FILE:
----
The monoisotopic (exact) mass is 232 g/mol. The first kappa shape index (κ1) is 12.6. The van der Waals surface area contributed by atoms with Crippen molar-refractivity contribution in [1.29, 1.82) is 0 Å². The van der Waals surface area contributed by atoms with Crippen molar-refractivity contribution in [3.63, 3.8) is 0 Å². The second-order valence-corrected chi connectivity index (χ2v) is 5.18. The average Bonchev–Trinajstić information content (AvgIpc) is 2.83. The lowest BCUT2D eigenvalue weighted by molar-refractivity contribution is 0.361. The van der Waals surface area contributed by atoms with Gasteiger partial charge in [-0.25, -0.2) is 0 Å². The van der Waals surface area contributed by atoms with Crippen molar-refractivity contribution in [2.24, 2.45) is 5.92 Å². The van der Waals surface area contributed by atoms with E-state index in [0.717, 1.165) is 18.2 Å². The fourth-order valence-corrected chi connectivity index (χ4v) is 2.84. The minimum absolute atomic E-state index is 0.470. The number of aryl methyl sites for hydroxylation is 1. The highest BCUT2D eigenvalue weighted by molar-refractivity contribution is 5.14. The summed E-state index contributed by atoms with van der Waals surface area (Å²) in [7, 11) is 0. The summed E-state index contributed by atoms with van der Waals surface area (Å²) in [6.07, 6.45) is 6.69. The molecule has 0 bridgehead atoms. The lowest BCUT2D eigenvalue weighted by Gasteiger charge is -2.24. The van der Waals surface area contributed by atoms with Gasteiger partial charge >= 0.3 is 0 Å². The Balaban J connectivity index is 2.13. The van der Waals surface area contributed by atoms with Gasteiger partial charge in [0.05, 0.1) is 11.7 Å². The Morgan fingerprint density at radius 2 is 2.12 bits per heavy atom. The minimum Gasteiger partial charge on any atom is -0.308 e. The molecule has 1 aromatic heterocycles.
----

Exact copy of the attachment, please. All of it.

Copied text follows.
The monoisotopic (exact) mass is 232 g/mol. The first kappa shape index (κ1) is 12.6. The van der Waals surface area contributed by atoms with Crippen molar-refractivity contribution in [1.29, 1.82) is 0 Å². The van der Waals surface area contributed by atoms with Crippen molar-refractivity contribution in [3.63, 3.8) is 0 Å². The second-order valence-corrected chi connectivity index (χ2v) is 5.18. The average Bonchev–Trinajstić information content (AvgIpc) is 2.83. The lowest BCUT2D eigenvalue weighted by molar-refractivity contribution is 0.361. The van der Waals surface area contributed by atoms with Gasteiger partial charge in [-0.25, -0.2) is 0 Å². The van der Waals surface area contributed by atoms with Crippen molar-refractivity contribution in [2.24, 2.45) is 5.92 Å². The van der Waals surface area contributed by atoms with E-state index in [0.717, 1.165) is 18.2 Å². The fourth-order valence-corrected chi connectivity index (χ4v) is 2.84. The minimum absolute atomic E-state index is 0.470. The number of aryl methyl sites for hydroxylation is 1. The highest BCUT2D eigenvalue weighted by molar-refractivity contribution is 5.14. The summed E-state index contributed by atoms with van der Waals surface area (Å²) in [7, 11) is 0. The summed E-state index contributed by atoms with van der Waals surface area (Å²) in [6.07, 6.45) is 6.69. The molecule has 0 bridgehead atoms. The lowest BCUT2D eigenvalue weighted by Gasteiger charge is -2.24. The van der Waals surface area contributed by atoms with Gasteiger partial charge >= 0.3 is 0 Å². The Balaban J connectivity index is 2.13. The van der Waals surface area contributed by atoms with Gasteiger partial charge in [0.05, 0.1) is 11.7 Å². The Morgan fingerprint density at radius 2 is 2.12 bits per heavy atom. The minimum Gasteiger partial charge on any atom is -0.308 e. The molecule has 1 aromatic heterocycles.